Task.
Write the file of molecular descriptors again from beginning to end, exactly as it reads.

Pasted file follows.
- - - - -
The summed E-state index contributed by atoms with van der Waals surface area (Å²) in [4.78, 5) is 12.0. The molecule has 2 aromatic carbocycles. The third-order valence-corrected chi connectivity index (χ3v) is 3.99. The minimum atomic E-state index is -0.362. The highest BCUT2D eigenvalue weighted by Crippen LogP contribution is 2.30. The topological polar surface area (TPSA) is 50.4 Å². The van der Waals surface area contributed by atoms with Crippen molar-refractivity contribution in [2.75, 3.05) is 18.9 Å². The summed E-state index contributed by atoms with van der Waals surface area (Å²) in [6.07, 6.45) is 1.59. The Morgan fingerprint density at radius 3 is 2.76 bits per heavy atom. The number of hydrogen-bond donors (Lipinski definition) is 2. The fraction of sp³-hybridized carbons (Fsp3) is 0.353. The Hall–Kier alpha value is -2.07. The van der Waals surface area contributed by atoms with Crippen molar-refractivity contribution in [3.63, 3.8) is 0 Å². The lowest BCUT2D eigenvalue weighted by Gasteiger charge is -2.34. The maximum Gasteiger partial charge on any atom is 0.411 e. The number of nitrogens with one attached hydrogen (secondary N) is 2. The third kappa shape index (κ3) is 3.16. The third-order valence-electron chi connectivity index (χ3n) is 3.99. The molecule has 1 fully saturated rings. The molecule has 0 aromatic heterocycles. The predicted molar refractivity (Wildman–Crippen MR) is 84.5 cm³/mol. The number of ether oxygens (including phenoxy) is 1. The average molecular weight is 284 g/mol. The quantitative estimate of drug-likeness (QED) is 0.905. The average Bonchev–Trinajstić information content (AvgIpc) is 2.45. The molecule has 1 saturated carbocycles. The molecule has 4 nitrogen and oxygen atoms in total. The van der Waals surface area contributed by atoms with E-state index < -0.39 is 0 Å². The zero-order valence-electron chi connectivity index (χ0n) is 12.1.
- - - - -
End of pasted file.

The summed E-state index contributed by atoms with van der Waals surface area (Å²) in [4.78, 5) is 12.0. The molecule has 2 aromatic carbocycles. The third-order valence-corrected chi connectivity index (χ3v) is 3.99. The minimum atomic E-state index is -0.362. The highest BCUT2D eigenvalue weighted by Crippen LogP contribution is 2.30. The topological polar surface area (TPSA) is 50.4 Å². The van der Waals surface area contributed by atoms with Crippen molar-refractivity contribution in [2.75, 3.05) is 18.9 Å². The summed E-state index contributed by atoms with van der Waals surface area (Å²) in [6.07, 6.45) is 1.59. The Morgan fingerprint density at radius 3 is 2.76 bits per heavy atom. The number of hydrogen-bond donors (Lipinski definition) is 2. The fraction of sp³-hybridized carbons (Fsp3) is 0.353. The Hall–Kier alpha value is -2.07. The van der Waals surface area contributed by atoms with Crippen molar-refractivity contribution in [3.63, 3.8) is 0 Å². The lowest BCUT2D eigenvalue weighted by Gasteiger charge is -2.34. The maximum Gasteiger partial charge on any atom is 0.411 e. The number of nitrogens with one attached hydrogen (secondary N) is 2. The third kappa shape index (κ3) is 3.16. The third-order valence-electron chi connectivity index (χ3n) is 3.99. The molecule has 1 fully saturated rings. The molecule has 0 aromatic heterocycles. The predicted molar refractivity (Wildman–Crippen MR) is 84.5 cm³/mol. The number of ether oxygens (including phenoxy) is 1. The average molecular weight is 284 g/mol. The quantitative estimate of drug-likeness (QED) is 0.905. The average Bonchev–Trinajstić information content (AvgIpc) is 2.45. The molecule has 1 saturated carbocycles. The molecule has 4 nitrogen and oxygen atoms in total. The van der Waals surface area contributed by atoms with E-state index < -0.39 is 0 Å². The zero-order valence-electron chi connectivity index (χ0n) is 12.1.